ATM-Like Machine Lets Women in India Anonymously Report Crimes

The electronic booth helps ladies get justice by avoiding police officers who harass.

(Photo: 'Telegraph India'/Twitter)

Aug 27, 2014· 1 MIN READ
Culture and education editor Liz Dwyer has written about race, parenting, and social justice for several national publications. She was previously education editor at Good.

The police are supposed to be there to help, but reporting sexual or physical assault to law enforcement is a scary prospect for too many women around the world. For ladies living in the world’s most populous democracy, India, harassment by male police officers is all too common. Last year, the head of the country’s Central Bureau of Investigation even said that women should enjoy being raped.

That’s why Joydeep Nayak, the inspector general of police in the northeastern city of Bhubaneswar, has spearheaded the creation of the Instant Complaint Logging Internet Kiosk, an electronic booth that allows a woman to safely report a crime.

“Women were being denied a fundamental right because of this fear of going to the police. Why should they need someone’s help to do something so basic?” Nayak told the Toronto Star.

Walking by an ATM gave Nayak the idea for ICLIK, which has been installed in a bank. A woman who wants to report a crime can go to the machine, which resembles an ATM. She can type her complaint, scan a prewritten statement, or speak the details of a crime to the machine. The machine then sends the complaint to the closest police station and gives the user a receipt, which enables her to track a response.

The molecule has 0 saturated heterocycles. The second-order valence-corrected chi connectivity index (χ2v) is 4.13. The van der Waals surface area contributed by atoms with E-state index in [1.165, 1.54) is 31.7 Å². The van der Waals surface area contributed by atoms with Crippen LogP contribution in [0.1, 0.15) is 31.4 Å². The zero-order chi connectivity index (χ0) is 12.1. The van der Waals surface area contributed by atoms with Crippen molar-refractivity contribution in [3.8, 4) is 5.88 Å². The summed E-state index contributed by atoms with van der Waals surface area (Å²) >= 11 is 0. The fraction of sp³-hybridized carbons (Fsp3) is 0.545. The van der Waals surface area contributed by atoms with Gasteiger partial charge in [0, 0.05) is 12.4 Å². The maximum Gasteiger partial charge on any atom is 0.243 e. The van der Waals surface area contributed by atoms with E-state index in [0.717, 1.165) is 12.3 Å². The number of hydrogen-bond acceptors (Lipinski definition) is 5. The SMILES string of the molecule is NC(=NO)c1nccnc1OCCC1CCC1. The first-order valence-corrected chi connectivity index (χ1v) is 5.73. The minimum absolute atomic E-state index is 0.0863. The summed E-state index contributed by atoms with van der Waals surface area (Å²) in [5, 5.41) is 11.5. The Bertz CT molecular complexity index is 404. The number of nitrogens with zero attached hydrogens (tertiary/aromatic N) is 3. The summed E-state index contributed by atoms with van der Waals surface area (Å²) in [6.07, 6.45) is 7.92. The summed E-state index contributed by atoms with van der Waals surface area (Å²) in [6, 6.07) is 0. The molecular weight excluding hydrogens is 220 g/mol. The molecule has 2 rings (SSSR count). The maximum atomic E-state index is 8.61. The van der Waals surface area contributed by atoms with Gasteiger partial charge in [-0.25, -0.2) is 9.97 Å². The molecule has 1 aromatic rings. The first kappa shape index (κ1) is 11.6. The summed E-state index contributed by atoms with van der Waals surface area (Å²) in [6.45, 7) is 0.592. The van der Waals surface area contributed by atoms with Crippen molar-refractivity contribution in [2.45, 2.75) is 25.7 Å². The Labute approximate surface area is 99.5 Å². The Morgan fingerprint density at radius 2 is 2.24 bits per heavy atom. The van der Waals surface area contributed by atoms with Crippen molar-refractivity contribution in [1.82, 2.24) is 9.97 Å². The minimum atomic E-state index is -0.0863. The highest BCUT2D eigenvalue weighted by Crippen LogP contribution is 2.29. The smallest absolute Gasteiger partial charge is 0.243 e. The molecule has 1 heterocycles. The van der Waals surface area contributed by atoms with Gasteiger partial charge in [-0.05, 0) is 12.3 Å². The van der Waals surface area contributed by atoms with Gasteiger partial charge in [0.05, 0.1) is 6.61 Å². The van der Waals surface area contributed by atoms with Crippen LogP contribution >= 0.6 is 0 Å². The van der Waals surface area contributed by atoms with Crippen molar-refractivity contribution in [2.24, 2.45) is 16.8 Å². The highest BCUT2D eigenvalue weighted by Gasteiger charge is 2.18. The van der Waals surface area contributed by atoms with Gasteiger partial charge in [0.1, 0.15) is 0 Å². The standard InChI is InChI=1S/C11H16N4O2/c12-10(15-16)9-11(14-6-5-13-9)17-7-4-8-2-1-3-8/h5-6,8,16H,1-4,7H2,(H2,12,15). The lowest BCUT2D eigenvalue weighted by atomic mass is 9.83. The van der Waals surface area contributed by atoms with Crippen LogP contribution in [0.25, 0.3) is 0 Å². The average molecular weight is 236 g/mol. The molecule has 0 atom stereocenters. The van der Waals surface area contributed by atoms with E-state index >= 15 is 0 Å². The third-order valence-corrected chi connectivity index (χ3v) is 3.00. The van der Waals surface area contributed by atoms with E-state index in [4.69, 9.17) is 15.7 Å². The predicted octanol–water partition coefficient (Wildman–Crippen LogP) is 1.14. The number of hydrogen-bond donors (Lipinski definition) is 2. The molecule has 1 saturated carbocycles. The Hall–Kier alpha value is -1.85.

India’s high rates of child marriage and rape, as well as trafficking and domestic servitude, have made the nation one of the most dangerous places in the world for women. ICLIK has had eight to 10 women submitting complaints every day, according to the Star.

“My dream is to have a kiosk alongside existing ATMs, in schools, railway stations, and bus stations, all over the country so that women can walk in, complain, and leave without any escort or hassles,” said Nayak.

What’s less clear is whether misogynistic police officers will take the crimes against women submitted through the kiosks more seriously. Still, advocates for women are optimistic that ICLIK can help.

“The fact that women are put off from going to a police station to file a complaint masks the real scale of the problem of the violence,” Mamta Sharma, chair of the National Commission for Women in New Delhi, told the Star. “We don’t have the real figures. If we had these kiosks all over, we would then know the true picture.”